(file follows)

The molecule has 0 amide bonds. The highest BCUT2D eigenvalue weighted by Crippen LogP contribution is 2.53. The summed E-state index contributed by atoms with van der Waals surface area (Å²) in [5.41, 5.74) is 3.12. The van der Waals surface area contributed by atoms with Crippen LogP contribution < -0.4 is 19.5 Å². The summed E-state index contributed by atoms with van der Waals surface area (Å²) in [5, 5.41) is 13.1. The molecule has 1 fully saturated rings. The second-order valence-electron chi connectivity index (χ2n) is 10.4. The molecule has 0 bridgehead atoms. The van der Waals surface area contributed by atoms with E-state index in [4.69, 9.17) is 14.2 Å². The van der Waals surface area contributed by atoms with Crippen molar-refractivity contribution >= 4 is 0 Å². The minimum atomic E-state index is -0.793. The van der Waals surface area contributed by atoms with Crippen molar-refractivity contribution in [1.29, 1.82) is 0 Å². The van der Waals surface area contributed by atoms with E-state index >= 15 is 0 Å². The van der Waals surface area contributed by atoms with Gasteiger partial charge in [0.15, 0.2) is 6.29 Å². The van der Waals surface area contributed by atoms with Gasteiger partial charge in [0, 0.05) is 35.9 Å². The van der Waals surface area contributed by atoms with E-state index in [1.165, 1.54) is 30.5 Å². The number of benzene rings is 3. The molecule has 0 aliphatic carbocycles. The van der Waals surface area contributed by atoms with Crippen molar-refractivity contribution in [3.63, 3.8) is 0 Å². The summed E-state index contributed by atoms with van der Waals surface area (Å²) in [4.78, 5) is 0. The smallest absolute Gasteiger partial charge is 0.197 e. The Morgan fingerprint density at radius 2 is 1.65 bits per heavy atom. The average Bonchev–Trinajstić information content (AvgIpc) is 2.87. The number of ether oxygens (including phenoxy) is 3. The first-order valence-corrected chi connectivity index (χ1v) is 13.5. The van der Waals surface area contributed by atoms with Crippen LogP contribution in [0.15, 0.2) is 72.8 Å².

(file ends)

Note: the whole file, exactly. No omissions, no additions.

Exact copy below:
The molecule has 0 amide bonds. The highest BCUT2D eigenvalue weighted by Crippen LogP contribution is 2.53. The summed E-state index contributed by atoms with van der Waals surface area (Å²) in [5.41, 5.74) is 3.12. The van der Waals surface area contributed by atoms with Crippen LogP contribution < -0.4 is 19.5 Å². The summed E-state index contributed by atoms with van der Waals surface area (Å²) in [5, 5.41) is 13.1. The molecule has 1 fully saturated rings. The second-order valence-electron chi connectivity index (χ2n) is 10.4. The molecule has 0 bridgehead atoms. The van der Waals surface area contributed by atoms with E-state index in [4.69, 9.17) is 14.2 Å². The van der Waals surface area contributed by atoms with Crippen molar-refractivity contribution >= 4 is 0 Å². The minimum atomic E-state index is -0.793. The van der Waals surface area contributed by atoms with Crippen molar-refractivity contribution in [1.29, 1.82) is 0 Å². The van der Waals surface area contributed by atoms with E-state index >= 15 is 0 Å². The van der Waals surface area contributed by atoms with Gasteiger partial charge in [0.15, 0.2) is 6.29 Å². The van der Waals surface area contributed by atoms with Gasteiger partial charge in [0, 0.05) is 35.9 Å². The van der Waals surface area contributed by atoms with E-state index in [1.165, 1.54) is 30.5 Å². The number of benzene rings is 3. The molecule has 0 aliphatic carbocycles. The van der Waals surface area contributed by atoms with Crippen molar-refractivity contribution in [3.63, 3.8) is 0 Å². The summed E-state index contributed by atoms with van der Waals surface area (Å²) in [4.78, 5) is 0. The smallest absolute Gasteiger partial charge is 0.197 e. The Morgan fingerprint density at radius 2 is 1.65 bits per heavy atom. The average Bonchev–Trinajstić information content (AvgIpc) is 2.87. The number of ether oxygens (including phenoxy) is 3. The first-order valence-corrected chi connectivity index (χ1v) is 13.5. The van der Waals surface area contributed by atoms with Crippen LogP contribution in [0.15, 0.2) is 72.8 Å².